Caroline Kennedy’s husband, Ed Schlossberg, and two of their three kids clambering through the crowd at the end of Michelle Obama’s speech. A few feet behind them was Robert Kennedy Jr. …
Former New Jersey Gov. Jim Florio sitting quietly in the back section of the Jersey delegation’s floor seats. … John Kerry in the lobby of Brown Palace Hotel. … Fran Drescher exiting the New York delegation’s luxury box. …”Super Size Me” director Morgan Spurlock watching a chunk of the convention proceedings from the FOX News Channel’s green room. ...
There’s a lot of grumbling here, and not just from New York media types. Denver doesn’t seem prepared at all for this convention. Very often the attitude at the hotels and restaurants is one of surprise that the conventioneers are even here. One of the major problems is the lack of any real mass transportation system. Aside from a useless light rail system, the city has no provision for thousands of tourists who need to go back and forth from the Pepsi Center.
The free shuttle bus system was a disaster on Monday, resulting in 45-minute to hour-long trips that should have taken 15 minutes at most. The problem? The police have shut off streets that no one uses, and then kept open to regular traffic the streets needed for the buses.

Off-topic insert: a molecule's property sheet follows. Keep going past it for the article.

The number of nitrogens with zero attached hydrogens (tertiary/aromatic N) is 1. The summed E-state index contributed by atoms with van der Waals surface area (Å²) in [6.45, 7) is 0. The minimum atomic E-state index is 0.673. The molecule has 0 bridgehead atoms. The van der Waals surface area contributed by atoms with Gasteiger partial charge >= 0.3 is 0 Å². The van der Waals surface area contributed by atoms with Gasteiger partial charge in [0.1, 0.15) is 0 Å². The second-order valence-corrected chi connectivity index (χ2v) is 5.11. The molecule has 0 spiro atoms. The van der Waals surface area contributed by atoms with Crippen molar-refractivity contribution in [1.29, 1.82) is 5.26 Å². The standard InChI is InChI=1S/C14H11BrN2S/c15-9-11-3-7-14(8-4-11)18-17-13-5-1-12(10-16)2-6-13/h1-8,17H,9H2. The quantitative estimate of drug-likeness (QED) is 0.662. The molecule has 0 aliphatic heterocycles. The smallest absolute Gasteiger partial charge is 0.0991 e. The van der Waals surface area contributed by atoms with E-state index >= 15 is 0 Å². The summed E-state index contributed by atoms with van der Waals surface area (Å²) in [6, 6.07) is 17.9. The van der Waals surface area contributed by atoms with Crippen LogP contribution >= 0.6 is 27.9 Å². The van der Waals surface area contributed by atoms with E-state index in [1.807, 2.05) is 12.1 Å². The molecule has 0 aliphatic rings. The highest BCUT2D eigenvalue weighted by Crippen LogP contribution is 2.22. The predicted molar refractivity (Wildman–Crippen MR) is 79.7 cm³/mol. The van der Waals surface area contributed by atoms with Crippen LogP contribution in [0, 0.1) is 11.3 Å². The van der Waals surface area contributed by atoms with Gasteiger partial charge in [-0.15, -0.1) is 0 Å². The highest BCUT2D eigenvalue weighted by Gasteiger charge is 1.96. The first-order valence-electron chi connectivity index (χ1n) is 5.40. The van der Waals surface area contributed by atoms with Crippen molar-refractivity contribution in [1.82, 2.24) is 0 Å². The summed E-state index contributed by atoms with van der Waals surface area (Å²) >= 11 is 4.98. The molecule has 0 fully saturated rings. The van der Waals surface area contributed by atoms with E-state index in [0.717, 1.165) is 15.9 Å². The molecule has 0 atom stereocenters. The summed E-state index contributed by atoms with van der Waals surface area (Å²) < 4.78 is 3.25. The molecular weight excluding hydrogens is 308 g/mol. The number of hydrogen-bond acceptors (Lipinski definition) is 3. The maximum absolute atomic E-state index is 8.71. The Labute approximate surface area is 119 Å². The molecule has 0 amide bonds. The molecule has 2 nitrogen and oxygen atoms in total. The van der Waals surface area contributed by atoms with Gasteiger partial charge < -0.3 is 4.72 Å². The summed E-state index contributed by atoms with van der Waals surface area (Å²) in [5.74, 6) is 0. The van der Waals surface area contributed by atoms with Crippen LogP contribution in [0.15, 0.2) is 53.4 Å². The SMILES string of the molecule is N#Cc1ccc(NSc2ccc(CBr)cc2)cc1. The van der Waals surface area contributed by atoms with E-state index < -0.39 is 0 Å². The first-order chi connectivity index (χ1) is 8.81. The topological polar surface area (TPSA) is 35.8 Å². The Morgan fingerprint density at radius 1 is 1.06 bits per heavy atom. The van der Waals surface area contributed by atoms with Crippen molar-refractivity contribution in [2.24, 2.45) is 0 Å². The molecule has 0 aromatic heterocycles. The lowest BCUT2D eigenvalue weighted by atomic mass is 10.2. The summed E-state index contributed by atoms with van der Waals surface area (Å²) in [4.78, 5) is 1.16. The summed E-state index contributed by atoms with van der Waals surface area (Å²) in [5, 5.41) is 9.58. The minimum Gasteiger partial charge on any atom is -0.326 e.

Disorganization and misplaced zealousness is also abundant. On Sunday, the police “locked down” the Grand Hyatt Hotel, prohibiting non-guests from entering without their hosts picking them up outside. They wore riot gear and stood three deep at the entrance. Meantime, Michelle Obama and her group walked through their hotel without any visible protection from local police (they always have Secret Service).
The Denver police do seem to love their riot gear and machine guns, however. They’re positioned in places like the 16th Street pedestrian mall, which is far from any action and hardly has any decent shopping. It’s not that they’re unfriendly — they just seem to be poorly located.
Meantime, the floor of the Pepsi Center feels much smaller and cramped than either the Fleet in Boston or Staples in Los Angeles. Monday night during Ted Kennedy’s speech, there was a frightening crush of people; the aisles were sardine-jammed and not passable in any direction. Someone who walked by me said, “It’s like the subway at rush hour.”
Even though Thursday’s plan for Invesco Field looks daunting, at least there will be plenty of room for the final activities!